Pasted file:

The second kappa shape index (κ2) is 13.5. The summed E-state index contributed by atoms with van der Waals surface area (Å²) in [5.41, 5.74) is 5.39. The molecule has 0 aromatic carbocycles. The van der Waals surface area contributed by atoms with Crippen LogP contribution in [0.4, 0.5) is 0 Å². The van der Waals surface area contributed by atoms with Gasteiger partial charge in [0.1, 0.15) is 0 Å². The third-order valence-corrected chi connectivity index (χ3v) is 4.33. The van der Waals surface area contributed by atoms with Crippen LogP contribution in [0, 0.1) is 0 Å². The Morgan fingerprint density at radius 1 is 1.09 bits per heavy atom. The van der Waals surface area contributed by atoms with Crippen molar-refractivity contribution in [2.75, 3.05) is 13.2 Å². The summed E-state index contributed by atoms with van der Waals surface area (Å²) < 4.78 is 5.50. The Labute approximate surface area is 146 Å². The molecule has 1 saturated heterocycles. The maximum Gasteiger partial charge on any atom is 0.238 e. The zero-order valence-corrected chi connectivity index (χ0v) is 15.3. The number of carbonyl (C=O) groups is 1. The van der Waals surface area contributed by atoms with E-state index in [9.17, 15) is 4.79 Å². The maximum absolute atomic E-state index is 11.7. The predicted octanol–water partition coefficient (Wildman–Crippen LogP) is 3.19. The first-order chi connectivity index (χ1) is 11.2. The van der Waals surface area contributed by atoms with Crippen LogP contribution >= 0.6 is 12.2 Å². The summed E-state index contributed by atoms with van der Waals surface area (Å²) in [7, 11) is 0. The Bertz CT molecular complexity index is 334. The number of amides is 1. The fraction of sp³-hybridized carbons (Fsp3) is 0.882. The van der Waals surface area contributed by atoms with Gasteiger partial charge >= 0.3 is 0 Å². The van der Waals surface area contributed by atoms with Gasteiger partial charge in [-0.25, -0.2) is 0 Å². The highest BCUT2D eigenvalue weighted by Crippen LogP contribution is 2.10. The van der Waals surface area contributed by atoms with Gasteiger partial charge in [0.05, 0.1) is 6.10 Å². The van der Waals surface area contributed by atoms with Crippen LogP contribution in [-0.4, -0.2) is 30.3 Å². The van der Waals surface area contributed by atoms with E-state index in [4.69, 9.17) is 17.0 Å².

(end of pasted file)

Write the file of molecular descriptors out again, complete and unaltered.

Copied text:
The second kappa shape index (κ2) is 13.5. The summed E-state index contributed by atoms with van der Waals surface area (Å²) in [5.41, 5.74) is 5.39. The molecule has 0 aromatic carbocycles. The van der Waals surface area contributed by atoms with Crippen LogP contribution in [0.4, 0.5) is 0 Å². The van der Waals surface area contributed by atoms with Gasteiger partial charge in [0.1, 0.15) is 0 Å². The third-order valence-corrected chi connectivity index (χ3v) is 4.33. The van der Waals surface area contributed by atoms with Crippen LogP contribution in [0, 0.1) is 0 Å². The Morgan fingerprint density at radius 1 is 1.09 bits per heavy atom. The van der Waals surface area contributed by atoms with Crippen molar-refractivity contribution in [2.75, 3.05) is 13.2 Å². The summed E-state index contributed by atoms with van der Waals surface area (Å²) < 4.78 is 5.50. The Labute approximate surface area is 146 Å². The molecule has 1 saturated heterocycles. The maximum Gasteiger partial charge on any atom is 0.238 e. The zero-order valence-corrected chi connectivity index (χ0v) is 15.3. The number of carbonyl (C=O) groups is 1. The van der Waals surface area contributed by atoms with E-state index in [9.17, 15) is 4.79 Å². The maximum absolute atomic E-state index is 11.7. The predicted octanol–water partition coefficient (Wildman–Crippen LogP) is 3.19. The first-order chi connectivity index (χ1) is 11.2. The van der Waals surface area contributed by atoms with Crippen LogP contribution >= 0.6 is 12.2 Å². The summed E-state index contributed by atoms with van der Waals surface area (Å²) in [7, 11) is 0. The Bertz CT molecular complexity index is 334. The number of amides is 1. The fraction of sp³-hybridized carbons (Fsp3) is 0.882. The van der Waals surface area contributed by atoms with Gasteiger partial charge >= 0.3 is 0 Å². The van der Waals surface area contributed by atoms with Gasteiger partial charge in [-0.25, -0.2) is 0 Å². The highest BCUT2D eigenvalue weighted by Crippen LogP contribution is 2.10. The van der Waals surface area contributed by atoms with Gasteiger partial charge in [0.05, 0.1) is 6.10 Å². The van der Waals surface area contributed by atoms with Crippen LogP contribution in [-0.4, -0.2) is 30.3 Å². The van der Waals surface area contributed by atoms with E-state index in [4.69, 9.17) is 17.0 Å².